Here, it’s important to remember that nobody should have to explain and justify their experiences and existence all the time–the main responsibility of educating oneself and overcoming biases falls onto allies. There are brilliant resources such as the HRC Foundation’s Trans Inclusion Toolkit for Employers as well as Great Place to Work and Pride At Work’s joint LGBTQ+ Best Practice Guide for Employers to kickstart your efforts towards a more inclusive and equal work culture.
Stand up against discrimination
Being an ally in your professional life requires using your position and platform to take action towards substantial equality and inclusion. You may be a solo worker, do freelance gigs or work remotely for a company. While the mode of the work is not necessarily the most important element of how people at your workplace interact with each other, it is essential to stand up against and be vocal about discriminatory policies, practices and remarks at work.
If you witness a discriminatory act, a hateful speech or a long term structural issue revolving around the existence and wellbeing of LGBTQ+ colleagues at work, make sure that you and other allies stand firmly against such acts. You can keep a record of the discriminatory acts, report them to your team leader and get the support of others who aren’t happy about the situation.
Ensure that a strict non-discrimination policy is in place
Making sure that an inclusive workplace is working effectively for everyone is up to organizations and leaders as much as it is up to employees. It is a 50-50 task where both parties need to work together. It is the responsibility of businesses and their leaders to ensure that policies aiming to prevent discrimination and discourage individuals to act in discriminatory ways are actively working.
Ideally, non-discriminatory policies should pave the way towards equal representation of all identities in the workplace. Policies should address discrimination, hostility, oppression, bullying, retaliation and harrassment separately and make sure their day to day examples aren’t materialized on any level.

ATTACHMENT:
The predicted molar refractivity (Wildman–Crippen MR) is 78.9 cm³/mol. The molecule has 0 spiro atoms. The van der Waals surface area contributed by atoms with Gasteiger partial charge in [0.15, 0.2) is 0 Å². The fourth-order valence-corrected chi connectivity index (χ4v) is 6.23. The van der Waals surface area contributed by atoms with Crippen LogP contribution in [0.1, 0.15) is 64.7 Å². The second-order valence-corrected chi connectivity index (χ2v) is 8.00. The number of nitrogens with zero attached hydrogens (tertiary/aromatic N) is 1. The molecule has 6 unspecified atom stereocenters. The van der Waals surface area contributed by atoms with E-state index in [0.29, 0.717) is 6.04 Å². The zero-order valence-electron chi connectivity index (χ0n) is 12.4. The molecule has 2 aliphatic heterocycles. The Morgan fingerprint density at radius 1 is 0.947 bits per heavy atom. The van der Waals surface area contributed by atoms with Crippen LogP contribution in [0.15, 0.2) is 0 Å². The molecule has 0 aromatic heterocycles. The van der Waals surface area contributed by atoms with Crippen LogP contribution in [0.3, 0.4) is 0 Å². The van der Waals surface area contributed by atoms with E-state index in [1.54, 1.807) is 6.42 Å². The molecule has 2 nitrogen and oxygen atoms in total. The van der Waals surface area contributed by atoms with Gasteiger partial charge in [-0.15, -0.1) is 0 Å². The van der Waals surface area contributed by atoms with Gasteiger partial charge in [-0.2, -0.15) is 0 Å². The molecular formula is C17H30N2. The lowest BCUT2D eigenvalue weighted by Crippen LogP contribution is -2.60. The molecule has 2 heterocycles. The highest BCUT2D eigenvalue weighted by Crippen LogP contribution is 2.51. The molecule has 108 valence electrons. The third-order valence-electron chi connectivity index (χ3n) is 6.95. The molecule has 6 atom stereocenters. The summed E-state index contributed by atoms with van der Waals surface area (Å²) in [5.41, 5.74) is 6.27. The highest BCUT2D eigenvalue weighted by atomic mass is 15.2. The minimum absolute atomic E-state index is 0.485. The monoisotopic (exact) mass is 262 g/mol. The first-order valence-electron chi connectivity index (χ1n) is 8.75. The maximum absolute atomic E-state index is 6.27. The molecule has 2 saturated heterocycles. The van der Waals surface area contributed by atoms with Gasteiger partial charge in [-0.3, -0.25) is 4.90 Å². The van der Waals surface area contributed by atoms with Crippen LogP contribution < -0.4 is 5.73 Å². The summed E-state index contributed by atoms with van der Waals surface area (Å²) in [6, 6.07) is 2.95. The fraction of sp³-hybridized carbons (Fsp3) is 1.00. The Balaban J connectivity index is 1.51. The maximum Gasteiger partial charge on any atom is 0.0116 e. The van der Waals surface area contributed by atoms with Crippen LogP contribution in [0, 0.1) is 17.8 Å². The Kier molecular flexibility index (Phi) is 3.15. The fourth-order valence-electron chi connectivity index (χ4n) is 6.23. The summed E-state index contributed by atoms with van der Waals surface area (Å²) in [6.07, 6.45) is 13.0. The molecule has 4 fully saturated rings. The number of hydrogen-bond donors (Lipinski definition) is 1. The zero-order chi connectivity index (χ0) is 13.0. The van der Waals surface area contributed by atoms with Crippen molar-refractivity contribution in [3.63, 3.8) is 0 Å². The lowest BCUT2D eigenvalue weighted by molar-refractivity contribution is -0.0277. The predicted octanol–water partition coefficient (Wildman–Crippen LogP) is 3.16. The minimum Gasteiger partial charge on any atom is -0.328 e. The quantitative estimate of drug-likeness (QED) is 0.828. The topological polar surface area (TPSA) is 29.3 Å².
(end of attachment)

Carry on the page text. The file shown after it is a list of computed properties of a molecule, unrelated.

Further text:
According to Human Rights Campaign’s 2022 Corporate Equality Index on LGBTQ+ Equality, 91% of the Fortune 500 have gender identity protections enumerated in their nondiscrimination policies, and 93% offer protections for sexual orientation non-discrimination–this is a huge improvement from 3% and 5% respectively in 2002.
Diversify your network
It is tried and tested that just like working in diverse teams, prioritizing diversity in professional networks is one of the best ways to promote equality and be a good LGBTQ+ ally. Harvard Business Review’s study reveals that companies with higher-than-average diversity had 19% higher innovation revenues. Linking people coming from different backgrounds, with different gender identities, sexual orientations and gender expressions always yields a win-win outcome.
It raises consciousness and awareness among people that are linked within the same network, enhances the overall acceptance of individuals towards one another and becomes a future model of an ideal network. As for solo talents, working with clients who integrate diversity, equity and inclusion directly in their vision and values, and collaborating with NGOs is always a good idea on the way to becoming a better ally.
So, where does it leave us?
Whether you are a team leader, business owner, a full time employee or a freelancer, it is crucial to create and sustain a work culture in which everyone is welcome to show up as their authentic selves. In today’s world, this means paying the utmost attention to the rights and inclusion of LGBTQ+ professionals at work.
By educating yourself and other professionals in your surroundings, standing against discrimination at workplace, implementing non-discriminatory workplace policies, diversifying your network and paying attention to the day to day language use, you can take steps towards becoming a better LGBTQ+ ally at work. Remember that putting these principles into practice is as important as making them permanent habits of your workplace culture!
What practices and values do you adopt at work personally or for your business at large to make sure that you and everyone you work with is an LGBTQ+ ally? Let us know by joining the conversation under our LinkedIn post.